Understanding Small Dog Syndrome

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Have you been noticing that your small dog is headstrong, or even downright aggressive? If he barks an awful lot and tries to bully other dogs, it may be time to confront the possibility that he has Small Dog Syndrome. Read on the learn more about your dog and Small Dog Syndrome!

Stubborn dog; Pixabay

What Is Small Dog Syndrome?

Small Dog Syndrome (SDS) is a set of behaviors that dogs learn when they aren’t checked for their aggressiveness or failure to follow rules. With time, they start to believe they’re the alpha dog, or the ‘master’ of the house, and they become dominant and difficult to train.  It’s common among small & toy dog breeds because they’re allowed to get away with certain types of behavior simply because of their small size. (It happens in medium and large dogs too, just not so frequently).

For example, if a small dog were to display bothersome behavior to a guest in your home, such as nipping at their heels or jumping uninvited onto their lap, they’re much more likely to get away with this than a large dog would. Because of their small size, this type of behavior is seen as “cute” and non-threatening, and the owner may simply dismiss this as playfulness. A large dog is less likely to get away with this behavior; he would likely be scolded and made to stop. The large dog would learn that what he did was wrong and may not repeat it, while the small dog may learn that what he did was acceptable and continue doing it in the future.


Signs Of Small Dog Syndrome

The following are three of the common signs that point to Small Dog Syndrome. Your dog doesn’t have to exhibit all of them in order to confirm that he has SDS; one or two of the signs may be enough.

1. Difficult to train. Dogs who often get away with not following the rules will start to display willful disobedience and poor impulse control. Some common examples of this are:

  • Begging for food. While many dogs often beg for food, a dog with SDS is more aggressive about it; he may demand food by barking or jumping onto your lap while you’re eating.
  • Poor impulse control. Jumping onto the couch even when told not to, not eating at the scheduled times, pulling on his leash during walks, demanding attention or to be carried. A dog with SDS does not follow rules you’ve set despite being aware of them.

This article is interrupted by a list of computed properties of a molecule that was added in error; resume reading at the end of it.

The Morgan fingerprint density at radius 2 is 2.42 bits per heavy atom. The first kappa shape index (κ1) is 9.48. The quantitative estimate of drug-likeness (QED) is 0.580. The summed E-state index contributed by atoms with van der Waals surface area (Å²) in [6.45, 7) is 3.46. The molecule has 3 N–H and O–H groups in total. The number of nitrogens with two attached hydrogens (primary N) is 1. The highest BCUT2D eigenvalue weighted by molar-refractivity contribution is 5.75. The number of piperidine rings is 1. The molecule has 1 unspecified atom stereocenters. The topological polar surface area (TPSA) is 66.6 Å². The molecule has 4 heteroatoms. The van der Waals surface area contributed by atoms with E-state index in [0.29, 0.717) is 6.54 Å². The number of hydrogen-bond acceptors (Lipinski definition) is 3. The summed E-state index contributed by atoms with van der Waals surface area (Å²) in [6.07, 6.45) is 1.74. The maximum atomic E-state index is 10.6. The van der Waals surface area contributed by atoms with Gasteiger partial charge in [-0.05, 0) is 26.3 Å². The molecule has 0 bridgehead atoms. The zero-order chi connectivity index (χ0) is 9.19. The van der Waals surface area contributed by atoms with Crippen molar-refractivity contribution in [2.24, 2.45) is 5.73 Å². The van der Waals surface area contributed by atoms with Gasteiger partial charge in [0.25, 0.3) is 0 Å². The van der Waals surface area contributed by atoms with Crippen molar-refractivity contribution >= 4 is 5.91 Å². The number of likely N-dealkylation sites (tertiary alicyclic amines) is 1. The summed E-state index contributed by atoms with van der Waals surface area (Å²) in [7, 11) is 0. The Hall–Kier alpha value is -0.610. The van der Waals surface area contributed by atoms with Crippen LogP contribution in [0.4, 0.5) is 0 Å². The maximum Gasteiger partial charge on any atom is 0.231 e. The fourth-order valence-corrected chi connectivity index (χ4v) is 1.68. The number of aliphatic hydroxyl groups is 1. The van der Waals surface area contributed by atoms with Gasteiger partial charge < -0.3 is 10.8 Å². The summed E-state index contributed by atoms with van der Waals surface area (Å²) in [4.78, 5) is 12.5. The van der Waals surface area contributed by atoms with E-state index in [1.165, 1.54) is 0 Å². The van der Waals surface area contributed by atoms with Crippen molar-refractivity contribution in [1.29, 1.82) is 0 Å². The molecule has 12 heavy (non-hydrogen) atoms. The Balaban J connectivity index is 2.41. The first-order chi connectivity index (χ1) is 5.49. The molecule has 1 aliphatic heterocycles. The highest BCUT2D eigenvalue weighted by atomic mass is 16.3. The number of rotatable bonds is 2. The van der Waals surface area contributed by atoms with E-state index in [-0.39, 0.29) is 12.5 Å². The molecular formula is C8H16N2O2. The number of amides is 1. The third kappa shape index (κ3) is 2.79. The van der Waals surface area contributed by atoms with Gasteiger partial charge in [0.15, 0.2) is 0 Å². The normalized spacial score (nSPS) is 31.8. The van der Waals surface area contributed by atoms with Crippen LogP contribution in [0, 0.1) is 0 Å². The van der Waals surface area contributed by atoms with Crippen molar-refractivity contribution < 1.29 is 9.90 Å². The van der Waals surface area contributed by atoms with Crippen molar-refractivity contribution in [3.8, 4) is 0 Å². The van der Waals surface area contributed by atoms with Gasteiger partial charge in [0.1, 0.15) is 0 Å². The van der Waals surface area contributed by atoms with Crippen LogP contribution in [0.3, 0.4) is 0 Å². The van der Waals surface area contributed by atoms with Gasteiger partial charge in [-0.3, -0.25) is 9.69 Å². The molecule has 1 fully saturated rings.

2. Poor social skills. An important way to learn how your dog sees himself is to observe how he treats other dogs. Dogs who aren’t told “NO” and are allowed to disobey the rules develop poor social skills. They see themselves as the alpha dog and they like to show it.

  • Bullying other dogs in the household. He may bark to keep them away from food bowls and toys (even ones that aren’t his), or claim certain areas of the household as his, not allowing his sibling-dogs to be in that area. (Read toys to keep your dog busy – our top 7 picks)
  • Barking at other dogs at large. Dogs with SDS commonly try to assert their dominance with dogs they don’t know, barking angrily and lunging at dogs they see on walks. This can be observed despite no show of hostility from the other dog. (Read should I use a muzzle on my dog?)

3. Aggressiveness. Dogs with SDS will also show other signs of aggression, including towards people.

  • Nipping at the heels of a guest who enters your house, or jumping onto their lap uninvited. This is how a dog with SDS may try to express his dominance over a guest in ‘his’ house.
  • Growling at anyone who tries to come near his owner, barking persistently at any noise outside the house, or urinating inside the house. This is how he protects or marks his ‘territory’.